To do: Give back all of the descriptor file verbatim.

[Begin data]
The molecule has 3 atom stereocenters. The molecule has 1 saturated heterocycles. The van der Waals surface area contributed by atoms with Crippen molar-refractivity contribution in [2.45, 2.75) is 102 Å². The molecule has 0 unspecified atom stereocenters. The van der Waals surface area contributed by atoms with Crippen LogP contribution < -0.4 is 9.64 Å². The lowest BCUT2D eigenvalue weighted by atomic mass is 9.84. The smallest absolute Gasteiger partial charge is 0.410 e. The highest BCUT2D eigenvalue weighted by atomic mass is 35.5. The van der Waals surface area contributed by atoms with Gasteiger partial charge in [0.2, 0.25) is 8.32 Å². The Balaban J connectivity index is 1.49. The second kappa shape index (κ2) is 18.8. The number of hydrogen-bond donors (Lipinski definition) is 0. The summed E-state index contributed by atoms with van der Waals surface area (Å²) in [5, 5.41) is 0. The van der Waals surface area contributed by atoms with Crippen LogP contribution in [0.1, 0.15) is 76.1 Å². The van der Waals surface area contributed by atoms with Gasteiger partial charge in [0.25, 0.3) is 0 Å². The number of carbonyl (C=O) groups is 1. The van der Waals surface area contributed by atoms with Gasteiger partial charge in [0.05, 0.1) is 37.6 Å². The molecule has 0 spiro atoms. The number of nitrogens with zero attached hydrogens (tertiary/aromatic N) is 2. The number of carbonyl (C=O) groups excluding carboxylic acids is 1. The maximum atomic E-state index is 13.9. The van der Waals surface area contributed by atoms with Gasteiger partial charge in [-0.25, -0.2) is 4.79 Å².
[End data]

The molecule has 3 atom stereocenters. The molecule has 1 saturated heterocycles. The van der Waals surface area contributed by atoms with Crippen molar-refractivity contribution in [2.45, 2.75) is 102 Å². The molecule has 0 unspecified atom stereocenters. The van der Waals surface area contributed by atoms with Crippen LogP contribution < -0.4 is 9.64 Å². The lowest BCUT2D eigenvalue weighted by atomic mass is 9.84. The smallest absolute Gasteiger partial charge is 0.410 e. The highest BCUT2D eigenvalue weighted by atomic mass is 35.5. The van der Waals surface area contributed by atoms with Gasteiger partial charge in [0.2, 0.25) is 8.32 Å². The Balaban J connectivity index is 1.49. The second kappa shape index (κ2) is 18.8. The number of hydrogen-bond donors (Lipinski definition) is 0. The summed E-state index contributed by atoms with van der Waals surface area (Å²) in [5, 5.41) is 0. The van der Waals surface area contributed by atoms with Crippen LogP contribution in [0.1, 0.15) is 76.1 Å². The van der Waals surface area contributed by atoms with Gasteiger partial charge in [0.25, 0.3) is 0 Å². The number of carbonyl (C=O) groups is 1. The van der Waals surface area contributed by atoms with Gasteiger partial charge in [0.05, 0.1) is 37.6 Å². The molecule has 0 spiro atoms. The number of nitrogens with zero attached hydrogens (tertiary/aromatic N) is 2. The number of carbonyl (C=O) groups excluding carboxylic acids is 1. The maximum atomic E-state index is 13.9. The van der Waals surface area contributed by atoms with Gasteiger partial charge in [-0.25, -0.2) is 4.79 Å².